Arlington Heights poised to reverse ban on recreational pot sales

In a reversal, Arlington Heights trustees are now poised to allow the sale of recreational marijuana, at least to start, at the existing medical pot dispensary in town.

Board members Monday endorsed a proposed pilot program that would allow Verilife, at 1816 S. Arlington Heights Road, to begin selling to recreational users for a yet-to-be-determined amount of time. The committee-level board vote held virtually Monday night directs village staff to begin formal discussions with Verilife brass, who for months continued to lobby board members to reverse the ban imposed last November.

The pilot agreement with Verilife will come back to the board for a formal vote before October. The board could later decide to extend the pilot program at Verilife, or even expand the number of recreational pot dispensaries to perhaps as many as three villagewide.

But for now, even trustees who were on the fence or outright opposed to allowing recreational marijuana sales last summer and fall said state revenue numbers since the Jan. 1 legalization were too much to pass up. Arlington Heights staff projections show one dispensary could generate $400,000 to $500,000 for village coffers per year. That amount of money would otherwise equate to a 1.5% property tax levy increase.

“Part of my responsibility is to be concerned about revenue sources and ways to reduce our part of the property tax burden on our residents,” said Trustee Robin LaBedz, one of the original “no” votes who recently asked the issue to be reconsidered.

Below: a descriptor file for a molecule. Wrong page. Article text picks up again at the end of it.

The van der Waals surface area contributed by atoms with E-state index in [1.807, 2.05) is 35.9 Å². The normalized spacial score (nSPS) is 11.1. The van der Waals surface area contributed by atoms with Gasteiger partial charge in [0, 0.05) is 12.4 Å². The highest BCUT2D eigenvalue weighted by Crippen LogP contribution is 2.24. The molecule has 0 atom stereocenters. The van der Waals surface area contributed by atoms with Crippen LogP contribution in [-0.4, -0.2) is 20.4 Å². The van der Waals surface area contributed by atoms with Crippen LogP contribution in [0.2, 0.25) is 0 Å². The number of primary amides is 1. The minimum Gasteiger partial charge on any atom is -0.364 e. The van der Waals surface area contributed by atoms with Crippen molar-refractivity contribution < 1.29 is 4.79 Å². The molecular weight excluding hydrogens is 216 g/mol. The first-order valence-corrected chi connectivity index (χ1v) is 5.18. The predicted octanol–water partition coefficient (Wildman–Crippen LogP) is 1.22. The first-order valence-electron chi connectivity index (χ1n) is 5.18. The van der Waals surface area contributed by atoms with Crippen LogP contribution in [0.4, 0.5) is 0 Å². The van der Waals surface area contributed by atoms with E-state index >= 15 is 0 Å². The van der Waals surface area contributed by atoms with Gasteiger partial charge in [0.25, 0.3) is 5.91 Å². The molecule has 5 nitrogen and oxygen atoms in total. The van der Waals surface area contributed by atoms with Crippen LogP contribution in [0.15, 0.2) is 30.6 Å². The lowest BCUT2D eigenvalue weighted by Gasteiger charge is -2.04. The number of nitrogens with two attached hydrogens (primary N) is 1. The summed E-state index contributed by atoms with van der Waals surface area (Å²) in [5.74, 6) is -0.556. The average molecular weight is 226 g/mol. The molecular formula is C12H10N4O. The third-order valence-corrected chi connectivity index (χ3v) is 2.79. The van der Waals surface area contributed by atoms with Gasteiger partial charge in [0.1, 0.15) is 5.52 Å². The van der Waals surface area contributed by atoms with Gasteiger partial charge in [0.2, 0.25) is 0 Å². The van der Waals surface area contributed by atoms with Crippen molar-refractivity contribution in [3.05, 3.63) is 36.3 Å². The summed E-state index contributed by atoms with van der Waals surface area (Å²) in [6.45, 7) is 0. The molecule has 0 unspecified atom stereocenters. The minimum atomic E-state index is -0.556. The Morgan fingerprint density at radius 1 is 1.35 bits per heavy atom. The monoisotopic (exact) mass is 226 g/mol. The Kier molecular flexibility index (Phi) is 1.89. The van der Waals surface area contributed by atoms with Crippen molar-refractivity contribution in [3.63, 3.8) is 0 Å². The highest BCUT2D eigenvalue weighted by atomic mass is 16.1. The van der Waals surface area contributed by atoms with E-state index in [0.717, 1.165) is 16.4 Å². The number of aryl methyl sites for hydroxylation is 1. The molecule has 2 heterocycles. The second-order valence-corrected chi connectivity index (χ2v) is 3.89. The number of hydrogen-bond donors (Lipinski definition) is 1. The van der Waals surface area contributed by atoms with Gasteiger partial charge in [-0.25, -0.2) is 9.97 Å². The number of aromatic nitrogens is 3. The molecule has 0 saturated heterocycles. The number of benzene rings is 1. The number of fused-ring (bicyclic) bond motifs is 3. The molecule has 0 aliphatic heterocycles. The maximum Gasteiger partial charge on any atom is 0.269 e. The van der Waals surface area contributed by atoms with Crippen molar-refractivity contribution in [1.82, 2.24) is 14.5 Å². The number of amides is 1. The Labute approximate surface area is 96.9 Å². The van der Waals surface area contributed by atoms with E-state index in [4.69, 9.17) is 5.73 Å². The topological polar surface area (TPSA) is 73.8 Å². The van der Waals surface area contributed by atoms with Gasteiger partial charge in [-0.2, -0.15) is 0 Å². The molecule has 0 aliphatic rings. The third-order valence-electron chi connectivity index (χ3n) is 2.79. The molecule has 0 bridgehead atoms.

All eight trustees voted in favor of allowing Verilife to sell recreational marijuana under a pilot program, giving the village time to review real revenue numbers. That was the original suggestion of Trustee Mary Beth Canty during the board's contentious debate last November.

The lone “no” vote Monday came from Mayor Tom Hayes, who remained steadfast in his opposition and argued that the recreational marijuana ban “has been an enhancement to our reputation as a family-oriented community.”

“I believe it is important for us to send a message to our children, and what message would it send to our children if we believe something is inherently wrong, but we look the other way just because the amount of money we're going to receive from it?” Hayes said.

In written comments read before the board's vote, Jeremy Unruh, director of public and regulatory affairs at Verilife's parent company PharmaCann, called the village's ban “the worst form of tone-deafness.”

“It is the perpetuation of archaic, biased thinking that considers horse racing, gambling, alcohol and sex shops to be consistent with the brand of Arlington Heights, but can't fathom the notion of the regulated sale of a substance that's been legalized by the state legislature and is by all accounts less harmful to the public than alcohol abuse and gambling addiction and is intended to displace the unregulated, illicit market,” Unruh wrote.

Hayes said he was personally offended by the allegation of sex shops in town. The mayor also argued there's a big difference among alcohol, gambling and marijuana, as the latter was just legalized in Illinois while the others have been here for some time.

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